No Apparent Foul in Death of Roswell Chickens
Some of "Chicken Man" Andrew Wordes' chickens mysteriously died last month, but toxicology report shows foul play was likely not involved.
The toxicology report on Andrew Wordes' dead chickens has come back from the University of Georgia's College of Veterinary Medicine and it doesn't appear to show they were poisoned, as some initially believed.
Wordes was devastated when he lost between 45 to 50 of his chickens and turkeys over the July 4 weekend. At the time, he told Roswell Patch he believed that someone had trespassed on his property to poison them while he was out of town.
But lab results recently released showed that the amount of lead in the birds livers was below the toxic range. And no toxic organic compound which is was present either, however the report does seem to indicate that not every toxic organic compound may show up in the tests.
According to the report, three birds were tested as part of the study: including a large black turkey, a small White Eastern Wild Turkey and a small black turkey. Also tested as part of the study were a mushroom, water sample and soil from Wordes' property.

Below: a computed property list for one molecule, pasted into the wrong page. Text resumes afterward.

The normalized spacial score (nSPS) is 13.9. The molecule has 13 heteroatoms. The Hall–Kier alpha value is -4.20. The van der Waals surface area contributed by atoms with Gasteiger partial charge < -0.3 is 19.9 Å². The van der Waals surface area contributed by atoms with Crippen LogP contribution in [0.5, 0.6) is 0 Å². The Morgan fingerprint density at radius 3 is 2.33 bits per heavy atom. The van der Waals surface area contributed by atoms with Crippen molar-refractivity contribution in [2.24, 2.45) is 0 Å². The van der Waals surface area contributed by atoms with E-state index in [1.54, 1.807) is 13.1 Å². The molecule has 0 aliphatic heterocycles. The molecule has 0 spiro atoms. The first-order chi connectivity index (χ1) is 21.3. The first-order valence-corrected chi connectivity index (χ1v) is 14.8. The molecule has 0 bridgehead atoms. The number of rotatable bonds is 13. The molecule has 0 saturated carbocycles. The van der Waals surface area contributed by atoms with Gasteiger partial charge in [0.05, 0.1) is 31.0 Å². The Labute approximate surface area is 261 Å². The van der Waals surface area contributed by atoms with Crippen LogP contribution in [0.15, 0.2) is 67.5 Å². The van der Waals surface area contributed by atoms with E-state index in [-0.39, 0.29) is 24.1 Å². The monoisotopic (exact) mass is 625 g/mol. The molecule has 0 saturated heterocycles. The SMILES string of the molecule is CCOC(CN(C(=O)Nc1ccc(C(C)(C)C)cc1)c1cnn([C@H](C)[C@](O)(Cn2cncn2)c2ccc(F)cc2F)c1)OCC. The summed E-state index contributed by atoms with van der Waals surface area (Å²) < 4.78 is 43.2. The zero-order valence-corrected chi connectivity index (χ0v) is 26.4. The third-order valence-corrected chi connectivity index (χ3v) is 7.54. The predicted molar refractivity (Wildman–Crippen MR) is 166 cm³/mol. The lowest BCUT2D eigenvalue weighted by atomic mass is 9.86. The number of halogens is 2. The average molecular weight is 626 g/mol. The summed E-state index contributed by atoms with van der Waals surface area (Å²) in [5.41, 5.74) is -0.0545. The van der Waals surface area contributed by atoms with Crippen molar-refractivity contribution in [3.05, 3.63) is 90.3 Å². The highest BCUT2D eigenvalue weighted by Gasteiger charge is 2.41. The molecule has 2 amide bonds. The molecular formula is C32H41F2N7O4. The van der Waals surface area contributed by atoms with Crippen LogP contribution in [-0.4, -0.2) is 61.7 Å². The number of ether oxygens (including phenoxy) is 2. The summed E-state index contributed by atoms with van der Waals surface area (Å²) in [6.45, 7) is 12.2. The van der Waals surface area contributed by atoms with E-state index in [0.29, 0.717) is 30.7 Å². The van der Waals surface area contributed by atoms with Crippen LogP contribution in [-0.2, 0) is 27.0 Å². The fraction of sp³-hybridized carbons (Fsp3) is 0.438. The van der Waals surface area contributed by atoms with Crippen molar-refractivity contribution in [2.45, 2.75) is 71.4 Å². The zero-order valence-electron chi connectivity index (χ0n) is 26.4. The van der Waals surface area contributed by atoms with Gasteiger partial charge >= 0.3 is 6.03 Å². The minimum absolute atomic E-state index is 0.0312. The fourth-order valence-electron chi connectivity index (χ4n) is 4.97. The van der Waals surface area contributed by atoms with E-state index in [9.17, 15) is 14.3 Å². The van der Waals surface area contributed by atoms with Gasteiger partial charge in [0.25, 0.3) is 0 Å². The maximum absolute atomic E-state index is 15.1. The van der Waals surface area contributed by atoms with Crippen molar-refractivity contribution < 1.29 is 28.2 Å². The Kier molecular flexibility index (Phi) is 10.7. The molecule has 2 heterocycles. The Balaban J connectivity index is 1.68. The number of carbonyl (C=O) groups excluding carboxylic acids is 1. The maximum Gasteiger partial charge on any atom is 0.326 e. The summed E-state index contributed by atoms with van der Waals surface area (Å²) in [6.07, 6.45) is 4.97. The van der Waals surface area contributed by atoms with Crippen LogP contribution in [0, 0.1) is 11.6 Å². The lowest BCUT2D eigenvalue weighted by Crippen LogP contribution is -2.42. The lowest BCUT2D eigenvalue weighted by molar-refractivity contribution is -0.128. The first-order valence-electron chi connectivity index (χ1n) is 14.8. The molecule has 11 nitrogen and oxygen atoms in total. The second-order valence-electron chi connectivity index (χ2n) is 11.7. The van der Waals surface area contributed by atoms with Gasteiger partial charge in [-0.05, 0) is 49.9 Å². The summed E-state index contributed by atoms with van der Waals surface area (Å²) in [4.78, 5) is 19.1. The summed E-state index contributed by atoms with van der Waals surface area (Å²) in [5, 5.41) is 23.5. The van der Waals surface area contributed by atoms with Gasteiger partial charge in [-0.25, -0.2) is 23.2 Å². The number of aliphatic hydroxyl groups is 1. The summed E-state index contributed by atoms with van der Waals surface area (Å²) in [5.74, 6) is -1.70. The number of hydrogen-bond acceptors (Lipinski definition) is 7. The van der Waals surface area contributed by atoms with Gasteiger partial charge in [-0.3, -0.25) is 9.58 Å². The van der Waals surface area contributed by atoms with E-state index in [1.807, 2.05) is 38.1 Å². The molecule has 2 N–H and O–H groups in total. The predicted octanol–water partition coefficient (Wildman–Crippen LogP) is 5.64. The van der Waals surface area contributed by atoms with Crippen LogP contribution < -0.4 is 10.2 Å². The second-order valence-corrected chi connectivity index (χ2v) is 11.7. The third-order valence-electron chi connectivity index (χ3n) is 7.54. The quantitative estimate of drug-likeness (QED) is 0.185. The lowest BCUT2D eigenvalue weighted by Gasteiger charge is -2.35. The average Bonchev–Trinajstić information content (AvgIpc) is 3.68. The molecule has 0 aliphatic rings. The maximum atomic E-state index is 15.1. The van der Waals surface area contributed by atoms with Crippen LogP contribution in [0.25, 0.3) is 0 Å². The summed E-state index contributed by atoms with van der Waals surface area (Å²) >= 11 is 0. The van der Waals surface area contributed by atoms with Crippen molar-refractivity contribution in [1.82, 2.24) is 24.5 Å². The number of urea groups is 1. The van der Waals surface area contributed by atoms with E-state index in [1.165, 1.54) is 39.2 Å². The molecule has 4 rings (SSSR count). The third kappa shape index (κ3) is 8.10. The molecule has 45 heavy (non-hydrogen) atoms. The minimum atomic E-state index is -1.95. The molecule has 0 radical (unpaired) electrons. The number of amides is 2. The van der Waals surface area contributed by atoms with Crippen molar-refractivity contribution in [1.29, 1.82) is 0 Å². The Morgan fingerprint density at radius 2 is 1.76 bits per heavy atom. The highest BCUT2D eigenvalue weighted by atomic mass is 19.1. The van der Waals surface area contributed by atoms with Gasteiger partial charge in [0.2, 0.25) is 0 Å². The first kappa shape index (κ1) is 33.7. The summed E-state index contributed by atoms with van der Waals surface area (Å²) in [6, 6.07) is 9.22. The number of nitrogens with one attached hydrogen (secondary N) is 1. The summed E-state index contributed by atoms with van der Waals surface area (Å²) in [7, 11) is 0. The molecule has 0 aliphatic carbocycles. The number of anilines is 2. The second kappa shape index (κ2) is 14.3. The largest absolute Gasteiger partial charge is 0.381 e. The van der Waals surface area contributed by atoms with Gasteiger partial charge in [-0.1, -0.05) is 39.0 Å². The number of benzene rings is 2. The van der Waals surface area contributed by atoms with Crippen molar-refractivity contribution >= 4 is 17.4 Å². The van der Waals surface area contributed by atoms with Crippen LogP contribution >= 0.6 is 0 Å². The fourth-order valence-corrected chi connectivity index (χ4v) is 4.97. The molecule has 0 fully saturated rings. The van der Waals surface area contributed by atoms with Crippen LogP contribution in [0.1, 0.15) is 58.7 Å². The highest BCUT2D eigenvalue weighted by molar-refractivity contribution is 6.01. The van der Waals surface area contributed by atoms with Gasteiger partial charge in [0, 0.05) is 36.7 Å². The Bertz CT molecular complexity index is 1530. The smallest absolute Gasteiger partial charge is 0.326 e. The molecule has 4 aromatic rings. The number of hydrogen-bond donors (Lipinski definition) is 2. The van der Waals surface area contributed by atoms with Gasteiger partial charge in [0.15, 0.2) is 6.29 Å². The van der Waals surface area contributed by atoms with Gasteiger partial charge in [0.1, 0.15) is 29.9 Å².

The report, which was ordered by Fulton County Animal Services, does mention that all three birds were "thin" and also that bacteria was found present in one of them.
Veterinary Pathologist and Professor Doris M. Miller Liebl commented, "all three birds were thin and birds 'A' and 'B' had none to very little food material in their crop, stomach or intestines. The cause of death in these birds could be a combination of nutritional and bacterial/fungal infections."
The report also points out that "toxicology testing on the samples from these birds were negative for pesticides, heavy metals and rodenticides."
Wordes' was not able to be reached for comment since he is currently in jail serving time for probation violation. Many have shown great support for Wordes during his battles with the city; and friends are fostering all of his animals while he's gone. He is expected to return home in early November.